I remember the exact time and place when Northwest Coast art and life came together for me – when I first truly understood just how integrated the two are for many indigenous people living there (and elsewhere for that matter). It was 2001, and I was in Tsaxis, Fort Rupert, on the east coast of Vancouver Island, British Columbia, at the northern tip. It was my first trip to this neck of the woods, and I was with my former boss at the Smithsonian National Museum of the American Indian (NMAI), Mary Jane Lenz, and exhibition project consultants Peter Macnair and Jay Stewart. We had, just hours before, attended a 12-hour memorial potlatch at the Bighouse, a large wooden building used for Kwakwaka’wakw dancing and band gatherings. We were there bearing witness to a family honoring a deceased relative, as part of the curatorial research for NMAI’s 2005 exhibition, Listening to our Ancestors: The Art of Native Life Along the North Pacific Coast.
Straight from Anthropology 101: at a potlatch, hosts give their guests quantities of gifts and perform songs and dances to manage relations with family, ancestors, and the supernatural world. In return, guests validate the host’s demonstration of high social standing and economic wealth. Culture bearers – chiefs, ritual specialists, and performers – dressed in their finest regalia dance, sing, and drum. These gift-giving feasts continue to bring Northwest Coast communities together at occasions of births, deaths, weddings, and other major life events in places like the Bighouse as seen below.
Inside the Fort Rupert Bighouse, a fire blazed in the center of the dirt floor. Peter speaks Kwakwala, the indigenous language spoken by the Kwakwaka’wakw, and lived in the community for a number of years. He translated for us throughout the elaborate, theatrical performances. Dancers wore masks and capes, shook rattles, and sang songs that were given to them at the beginning of time. It was impressive – all of it – and it went on for about 12 hours. All that notwithstanding, it wasn’t until the next day that the coalescence of art and life hit me over the head like a ton of bricks.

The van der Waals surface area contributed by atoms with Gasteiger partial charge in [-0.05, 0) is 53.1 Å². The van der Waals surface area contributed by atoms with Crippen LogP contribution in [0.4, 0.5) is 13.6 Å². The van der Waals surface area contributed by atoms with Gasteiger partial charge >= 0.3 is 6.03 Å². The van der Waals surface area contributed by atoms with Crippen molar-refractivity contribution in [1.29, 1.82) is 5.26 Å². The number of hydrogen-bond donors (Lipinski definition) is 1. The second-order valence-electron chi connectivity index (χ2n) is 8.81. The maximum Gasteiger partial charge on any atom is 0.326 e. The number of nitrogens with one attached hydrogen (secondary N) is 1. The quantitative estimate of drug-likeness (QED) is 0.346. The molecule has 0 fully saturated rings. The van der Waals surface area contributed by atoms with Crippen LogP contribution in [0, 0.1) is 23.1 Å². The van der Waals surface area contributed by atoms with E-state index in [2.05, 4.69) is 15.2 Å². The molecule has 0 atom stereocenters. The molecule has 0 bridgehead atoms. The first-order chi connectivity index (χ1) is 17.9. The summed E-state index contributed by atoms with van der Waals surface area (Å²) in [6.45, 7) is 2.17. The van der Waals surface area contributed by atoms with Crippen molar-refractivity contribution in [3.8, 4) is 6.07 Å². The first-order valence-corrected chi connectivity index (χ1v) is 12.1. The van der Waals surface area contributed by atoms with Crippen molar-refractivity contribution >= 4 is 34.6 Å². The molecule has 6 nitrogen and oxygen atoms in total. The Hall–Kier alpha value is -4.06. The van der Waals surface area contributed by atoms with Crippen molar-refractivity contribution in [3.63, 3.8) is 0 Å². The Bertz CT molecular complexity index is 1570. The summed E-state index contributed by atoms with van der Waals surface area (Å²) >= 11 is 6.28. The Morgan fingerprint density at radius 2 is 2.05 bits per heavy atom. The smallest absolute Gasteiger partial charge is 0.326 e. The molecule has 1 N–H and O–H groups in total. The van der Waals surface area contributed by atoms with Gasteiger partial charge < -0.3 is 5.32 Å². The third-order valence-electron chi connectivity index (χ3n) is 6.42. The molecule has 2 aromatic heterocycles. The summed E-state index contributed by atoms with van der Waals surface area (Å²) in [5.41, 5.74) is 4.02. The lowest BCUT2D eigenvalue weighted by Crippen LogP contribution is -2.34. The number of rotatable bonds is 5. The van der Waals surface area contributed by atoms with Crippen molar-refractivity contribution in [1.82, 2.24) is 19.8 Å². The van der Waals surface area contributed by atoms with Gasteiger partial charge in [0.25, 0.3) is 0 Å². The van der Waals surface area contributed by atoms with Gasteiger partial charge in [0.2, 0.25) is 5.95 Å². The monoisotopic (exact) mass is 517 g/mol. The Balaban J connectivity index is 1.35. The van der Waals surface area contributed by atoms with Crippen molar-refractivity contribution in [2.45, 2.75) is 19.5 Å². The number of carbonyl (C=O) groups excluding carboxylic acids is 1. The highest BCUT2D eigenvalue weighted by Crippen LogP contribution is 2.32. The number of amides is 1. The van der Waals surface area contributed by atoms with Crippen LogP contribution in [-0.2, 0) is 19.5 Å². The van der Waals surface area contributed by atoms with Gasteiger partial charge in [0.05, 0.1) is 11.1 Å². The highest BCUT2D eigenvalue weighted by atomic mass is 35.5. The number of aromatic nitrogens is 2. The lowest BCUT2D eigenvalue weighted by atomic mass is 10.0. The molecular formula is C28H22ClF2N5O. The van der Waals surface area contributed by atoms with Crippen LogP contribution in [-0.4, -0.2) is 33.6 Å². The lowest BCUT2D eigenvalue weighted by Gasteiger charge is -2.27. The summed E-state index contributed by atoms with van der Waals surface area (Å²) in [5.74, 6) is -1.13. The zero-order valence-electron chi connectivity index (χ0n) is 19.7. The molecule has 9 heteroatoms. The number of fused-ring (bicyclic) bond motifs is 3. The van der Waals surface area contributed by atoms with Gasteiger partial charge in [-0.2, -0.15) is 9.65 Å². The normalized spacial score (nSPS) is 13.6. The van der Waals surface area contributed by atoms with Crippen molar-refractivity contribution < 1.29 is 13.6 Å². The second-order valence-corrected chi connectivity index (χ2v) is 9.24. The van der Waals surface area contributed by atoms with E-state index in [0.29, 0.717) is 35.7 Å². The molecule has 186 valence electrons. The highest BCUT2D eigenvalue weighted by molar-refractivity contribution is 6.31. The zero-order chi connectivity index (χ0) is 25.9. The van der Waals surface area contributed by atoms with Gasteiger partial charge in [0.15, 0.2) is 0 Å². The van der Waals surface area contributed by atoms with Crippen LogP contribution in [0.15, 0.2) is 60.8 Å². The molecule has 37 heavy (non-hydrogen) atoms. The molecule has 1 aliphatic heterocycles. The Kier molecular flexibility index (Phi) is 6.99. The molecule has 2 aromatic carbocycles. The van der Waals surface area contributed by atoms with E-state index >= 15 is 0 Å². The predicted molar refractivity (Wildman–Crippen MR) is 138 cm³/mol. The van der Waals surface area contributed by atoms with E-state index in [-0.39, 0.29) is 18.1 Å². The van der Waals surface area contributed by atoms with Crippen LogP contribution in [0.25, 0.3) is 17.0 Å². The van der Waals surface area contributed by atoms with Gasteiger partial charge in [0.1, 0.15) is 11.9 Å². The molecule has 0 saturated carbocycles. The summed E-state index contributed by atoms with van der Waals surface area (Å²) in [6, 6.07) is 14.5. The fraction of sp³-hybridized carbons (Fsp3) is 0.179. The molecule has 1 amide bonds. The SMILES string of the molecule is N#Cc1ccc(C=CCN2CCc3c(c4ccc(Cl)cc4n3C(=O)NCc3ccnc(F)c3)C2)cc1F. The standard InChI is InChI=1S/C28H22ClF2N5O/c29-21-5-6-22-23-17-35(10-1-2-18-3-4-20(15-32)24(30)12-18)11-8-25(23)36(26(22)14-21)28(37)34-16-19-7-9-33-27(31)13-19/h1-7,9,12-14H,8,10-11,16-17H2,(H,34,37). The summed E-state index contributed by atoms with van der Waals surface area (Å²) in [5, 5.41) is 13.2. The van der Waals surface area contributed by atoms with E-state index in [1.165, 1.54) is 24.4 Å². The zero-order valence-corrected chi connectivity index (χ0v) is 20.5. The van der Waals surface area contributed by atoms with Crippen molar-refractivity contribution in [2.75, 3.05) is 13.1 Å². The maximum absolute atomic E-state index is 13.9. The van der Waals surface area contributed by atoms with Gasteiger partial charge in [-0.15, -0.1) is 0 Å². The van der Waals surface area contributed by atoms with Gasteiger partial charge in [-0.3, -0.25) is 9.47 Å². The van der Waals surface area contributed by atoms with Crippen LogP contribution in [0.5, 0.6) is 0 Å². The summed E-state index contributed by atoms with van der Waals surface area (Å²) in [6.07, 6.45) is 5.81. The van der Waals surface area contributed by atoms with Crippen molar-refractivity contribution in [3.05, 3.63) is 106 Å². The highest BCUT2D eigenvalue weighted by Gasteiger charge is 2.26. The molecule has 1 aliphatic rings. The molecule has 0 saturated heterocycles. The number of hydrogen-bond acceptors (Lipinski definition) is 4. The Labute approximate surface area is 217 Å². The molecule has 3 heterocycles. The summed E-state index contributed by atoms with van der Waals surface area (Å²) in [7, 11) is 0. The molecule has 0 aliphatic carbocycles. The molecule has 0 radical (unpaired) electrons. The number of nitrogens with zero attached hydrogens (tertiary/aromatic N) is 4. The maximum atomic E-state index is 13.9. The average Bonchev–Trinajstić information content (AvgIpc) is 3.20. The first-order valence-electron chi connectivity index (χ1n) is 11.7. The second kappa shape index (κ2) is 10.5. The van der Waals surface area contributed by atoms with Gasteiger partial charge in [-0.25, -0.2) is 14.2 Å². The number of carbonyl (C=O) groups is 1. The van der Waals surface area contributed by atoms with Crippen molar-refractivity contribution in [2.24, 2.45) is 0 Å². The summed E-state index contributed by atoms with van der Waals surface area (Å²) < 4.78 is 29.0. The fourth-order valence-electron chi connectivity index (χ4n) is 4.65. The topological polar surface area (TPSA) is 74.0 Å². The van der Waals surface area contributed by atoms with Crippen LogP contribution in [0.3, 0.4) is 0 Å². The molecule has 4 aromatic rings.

After the potlatch, the next day, the four of us were walking around the forest outside of town, and Peter showed us a stand of cedar trees. He explained why cedar is preferred for carving masks. He talked to us about cedar bark, and when and how people strip the bark for weaving baskets and capes. Before harvesting can begin, artists make offerings to the tree for giving them beautiful materials.
It was misty (we were in a temperate rain forest, after all). We piled back into the car, and Peter started telling us about the giant named Dzunukwa who lives deep in the mountains and forests. Known as the “Wild Woman of the Woods,” Dzunukwa is recognizable by her dark skin and messy hair, and for crying “Hu! Hu!” through her pursed mouth. She stuffs misbehaving children into a big basket on her back and carries them off, but because she is pretty slow, she can be easily outwitted. She’s not all bad though. She owns the wealth of the forest, including the highly-valued mineral copper, and bestows gifts of good fortune to those who befriend her. She appears at many occasions of wealth-giving, including the potlatch we saw the night prior.
So Peter is relaying this to us, and I asked if she used to live in these particular woods. Jay turned to look at me from the front seat, responding with, “Used to live? No, she didn’t used to live here. She lives here.” Notice, emphasis on the present tense.
Light dawns slowly on marble head…as we say on the North Shore of Boston.
Ohhhhh. Okay. Got it. She LIVES here. She liiiiiiiives here. Still here. Living.
It was a humble moment for me. I don’t know why it hadn’t all fully clicked into place before. I thought it had, yet, it was then that I truly understood. These stories aren’t just stories. They are lived experiences. Still. Living experiences. Art is life on the Northwest Coast.
This is the main point I want people to take away from Raven’s Many Gifts: Native Art of the Northwest Coast, which runs at PEM from April 5, 2014 – mid-2015. That art IS life on the Northwest Coast. It wasn’t just happening then. It is still happening now.
I chose three themes to underscore this idea of the integration of art and life: Living Stories, Family Connections, and Market Innovations. Three masks introduce the exhibition, conveying ancestral narratives and cultural values. Raven’s Many Gifts includes historic and contemporary art: jewelry, textiles, masks, prints and a video installation by rising star Nicholas Galanin that is a mash-up of the past and present.
In this two-part video, Galanin opens a dialogue between past and present. In Part I, the non-Native hip-hop dancer David “Elsewhere” Bernal free-forms to traditional Tlingit chanting and drums. In Part II, the Tlingit dancer Dan Littlefield, wearing full regalia and carrying a raven rattle, moves in traditional ways to the electronic beats composed by Galanin.
Northwest Coast people incorporate art into all aspects of life, continuing traditions of visual expression into the present that reflect dynamic and ongoing relationships among humans, ancestors, and supernatural beings. The past and present merge into one continuum. Come see for yourself.